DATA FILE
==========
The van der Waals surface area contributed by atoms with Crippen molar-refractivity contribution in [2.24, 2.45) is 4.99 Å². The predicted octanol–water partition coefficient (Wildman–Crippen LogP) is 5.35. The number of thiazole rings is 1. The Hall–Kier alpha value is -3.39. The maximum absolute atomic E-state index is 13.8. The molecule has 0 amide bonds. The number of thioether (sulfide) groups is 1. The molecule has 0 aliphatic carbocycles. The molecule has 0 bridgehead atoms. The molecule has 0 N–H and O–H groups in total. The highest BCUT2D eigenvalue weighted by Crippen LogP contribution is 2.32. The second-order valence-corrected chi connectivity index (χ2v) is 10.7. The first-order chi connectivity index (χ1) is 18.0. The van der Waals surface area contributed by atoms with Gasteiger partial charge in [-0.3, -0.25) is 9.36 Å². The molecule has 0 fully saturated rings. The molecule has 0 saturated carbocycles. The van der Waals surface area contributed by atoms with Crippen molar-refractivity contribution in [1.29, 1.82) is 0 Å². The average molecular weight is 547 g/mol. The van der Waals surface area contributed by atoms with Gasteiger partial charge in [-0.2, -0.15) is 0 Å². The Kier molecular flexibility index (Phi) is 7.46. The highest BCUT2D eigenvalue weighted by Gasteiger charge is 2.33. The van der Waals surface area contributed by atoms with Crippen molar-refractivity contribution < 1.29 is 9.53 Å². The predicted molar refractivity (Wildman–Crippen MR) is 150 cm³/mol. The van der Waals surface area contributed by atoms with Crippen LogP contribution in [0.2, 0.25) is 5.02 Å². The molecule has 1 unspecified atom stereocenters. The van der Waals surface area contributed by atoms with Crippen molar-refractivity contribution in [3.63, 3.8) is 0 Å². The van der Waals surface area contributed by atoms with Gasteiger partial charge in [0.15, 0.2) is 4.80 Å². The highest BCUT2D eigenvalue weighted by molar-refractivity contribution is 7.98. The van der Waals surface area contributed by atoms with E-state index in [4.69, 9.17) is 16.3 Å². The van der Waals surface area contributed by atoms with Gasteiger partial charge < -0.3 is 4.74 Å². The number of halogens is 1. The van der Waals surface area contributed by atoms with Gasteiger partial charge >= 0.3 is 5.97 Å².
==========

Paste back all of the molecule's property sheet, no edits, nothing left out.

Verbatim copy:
The van der Waals surface area contributed by atoms with Crippen molar-refractivity contribution in [2.24, 2.45) is 4.99 Å². The predicted octanol–water partition coefficient (Wildman–Crippen LogP) is 5.35. The number of thiazole rings is 1. The Hall–Kier alpha value is -3.39. The maximum absolute atomic E-state index is 13.8. The molecule has 0 amide bonds. The number of thioether (sulfide) groups is 1. The molecule has 0 aliphatic carbocycles. The molecule has 0 bridgehead atoms. The molecule has 0 N–H and O–H groups in total. The highest BCUT2D eigenvalue weighted by Crippen LogP contribution is 2.32. The second-order valence-corrected chi connectivity index (χ2v) is 10.7. The first-order chi connectivity index (χ1) is 18.0. The van der Waals surface area contributed by atoms with Gasteiger partial charge in [-0.3, -0.25) is 9.36 Å². The molecule has 0 fully saturated rings. The molecule has 0 saturated carbocycles. The van der Waals surface area contributed by atoms with Crippen molar-refractivity contribution in [1.29, 1.82) is 0 Å². The average molecular weight is 547 g/mol. The van der Waals surface area contributed by atoms with Gasteiger partial charge in [-0.2, -0.15) is 0 Å². The Kier molecular flexibility index (Phi) is 7.46. The highest BCUT2D eigenvalue weighted by Gasteiger charge is 2.33. The van der Waals surface area contributed by atoms with Crippen molar-refractivity contribution < 1.29 is 9.53 Å². The predicted molar refractivity (Wildman–Crippen MR) is 150 cm³/mol. The van der Waals surface area contributed by atoms with Crippen LogP contribution in [0.2, 0.25) is 5.02 Å². The molecule has 1 unspecified atom stereocenters. The van der Waals surface area contributed by atoms with Crippen molar-refractivity contribution in [3.63, 3.8) is 0 Å². The van der Waals surface area contributed by atoms with Gasteiger partial charge in [0.15, 0.2) is 4.80 Å². The highest BCUT2D eigenvalue weighted by molar-refractivity contribution is 7.98. The van der Waals surface area contributed by atoms with E-state index in [4.69, 9.17) is 16.3 Å². The van der Waals surface area contributed by atoms with Gasteiger partial charge < -0.3 is 4.74 Å². The number of halogens is 1. The van der Waals surface area contributed by atoms with Gasteiger partial charge >= 0.3 is 5.97 Å².